Vancouver Island Museum Of Nature

Words By Max Oudendag
Photo by Marek Zaleski

Trucking around the forest with filmmaker Marek Zaleski.

 


 

“I don’t film what I see, I film what I feel” explains Marek Zaleski, as I carefully navigate my rusty old ’94 Toyota Pickup between the menacing potholes littering the side road leading us to our destination. We’re headed for the Medicine Bowls, a breathtaking spot along the Browns River, just outside Courtenay. I’ve only met Marek a few times, but I feel strangely comfortable showing him a few of my favourite natural spots in the Comox Valley. Normally I’d be a little more guarded, especially considering that he’s a filmmaker.

Marek is keen to film in the Comox Valley. In regards to a project he’s working on, it’s captured his interest. As we wandered through the woods, I thought I’d get a little backstory from him for this article, but quickly realized that he’s not at all interested in talking about himself. Happy to avoid any discomfort, I put my notebook away. To him that’s not what’s important anyways. And he’s right.

What is important to Marek is his lifelong quest to help people gain—or regain—an emotional link to Mother Nature. Of all places to pursue this, he’s chosen Vancouver Island for the power of its natural beauty. An accomplished world traveler, photographer, artist, and cinematographer, Marek’s current project and passion is called VIMON, or the Vancouver Island Museum of Nature.

His goal is to create a series of engaging short films that use the calming and rejuvenating effects of nature to empower and heal the human spirit. He uses a high definition video camera to capture these natural moments. His camera never pans or zooms—it remains static. He frames a wilderness scene that feels right and leaves the camera rolling, allowing whatever it captures to take centre stage. Perhaps he’s filming a bubbling stream in the late day sun, well eventually a dragonfly might meander through the scene, or maybe not. Whatever the case, the moment has captured you; your heart rate has eased, you’re breathing a little deeper, that knot in your shoulder just vanished, and you feel inspired. It just happens. And that is what he wants.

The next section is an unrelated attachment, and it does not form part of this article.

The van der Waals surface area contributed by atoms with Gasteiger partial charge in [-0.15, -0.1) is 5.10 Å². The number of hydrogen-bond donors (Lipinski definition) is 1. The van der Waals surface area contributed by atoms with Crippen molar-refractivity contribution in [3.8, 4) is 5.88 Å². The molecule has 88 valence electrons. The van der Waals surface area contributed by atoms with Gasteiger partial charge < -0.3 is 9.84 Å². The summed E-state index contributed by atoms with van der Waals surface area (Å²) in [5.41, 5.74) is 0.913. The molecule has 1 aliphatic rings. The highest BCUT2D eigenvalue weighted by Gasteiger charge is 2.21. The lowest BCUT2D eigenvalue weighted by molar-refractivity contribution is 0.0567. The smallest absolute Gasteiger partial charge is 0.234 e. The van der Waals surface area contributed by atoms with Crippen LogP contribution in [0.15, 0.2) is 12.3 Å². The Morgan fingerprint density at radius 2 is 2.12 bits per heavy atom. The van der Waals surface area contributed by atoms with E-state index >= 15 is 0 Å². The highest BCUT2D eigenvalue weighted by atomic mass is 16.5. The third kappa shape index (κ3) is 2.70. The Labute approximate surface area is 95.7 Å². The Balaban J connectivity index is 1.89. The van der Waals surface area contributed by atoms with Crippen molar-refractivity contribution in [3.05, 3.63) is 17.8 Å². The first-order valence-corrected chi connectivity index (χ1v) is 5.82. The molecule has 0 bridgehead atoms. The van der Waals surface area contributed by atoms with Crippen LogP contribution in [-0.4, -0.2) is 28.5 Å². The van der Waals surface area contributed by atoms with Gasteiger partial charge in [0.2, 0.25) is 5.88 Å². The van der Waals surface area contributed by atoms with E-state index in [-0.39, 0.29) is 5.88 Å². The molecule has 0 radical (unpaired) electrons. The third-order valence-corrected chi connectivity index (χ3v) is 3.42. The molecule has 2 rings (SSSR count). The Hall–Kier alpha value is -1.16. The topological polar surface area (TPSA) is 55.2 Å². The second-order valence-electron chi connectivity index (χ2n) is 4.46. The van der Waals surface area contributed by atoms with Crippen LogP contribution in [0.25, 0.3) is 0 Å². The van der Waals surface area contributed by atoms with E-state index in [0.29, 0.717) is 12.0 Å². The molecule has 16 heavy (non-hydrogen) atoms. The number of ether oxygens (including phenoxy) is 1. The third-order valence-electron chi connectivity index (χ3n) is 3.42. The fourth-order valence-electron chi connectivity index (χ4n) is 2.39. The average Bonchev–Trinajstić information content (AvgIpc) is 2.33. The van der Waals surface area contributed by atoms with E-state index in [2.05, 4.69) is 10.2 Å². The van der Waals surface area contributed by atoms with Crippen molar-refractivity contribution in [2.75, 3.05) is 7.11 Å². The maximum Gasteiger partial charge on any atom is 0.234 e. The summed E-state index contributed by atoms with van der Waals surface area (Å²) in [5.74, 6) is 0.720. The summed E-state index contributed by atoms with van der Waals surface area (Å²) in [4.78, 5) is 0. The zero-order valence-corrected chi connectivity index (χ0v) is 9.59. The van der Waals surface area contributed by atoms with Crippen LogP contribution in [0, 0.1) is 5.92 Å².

Marek’s vision for VIMON is multifaceted. He knows that anyone can benefit from taking a moment to connect with the natural world, so he sees huge potential. After years of preparation and filming on the Island, an Earth Day Screening of “Emotions in Nature” at Mountain Equipment Co-op in Victoria was VIMON’s official Canadian Tour launch event. He’s hoping that was the start, as he’s working on a full scale production with IMAX theatres in mind. And his work is already being used for therapy in healthcare and wellness including Campbell River First Nations Health Council, recovery houses, hospice, and the Cumberland Lodge. Marek also sees his films being useful and appreciated in waiting rooms, restaurants, stores, on our screens… Anywhere people could benefit from a quick and relaxing encounter with true nature.

Marek has a certain charm about him—a calm confidence. With ever-turned up corners of his mouth and a twinkle in his eye that welcomes you to share in his vision, it’s obvious that he believes in what he’s doing, and why he’s doing it. Either that, or he just spends too much time in the woods…

As our scouting mission comes to a successful end, I drop him off at the Riding Fool Hostel in Cumberland and he confides in me, “I think this is a good truck.”




Category: Volume 7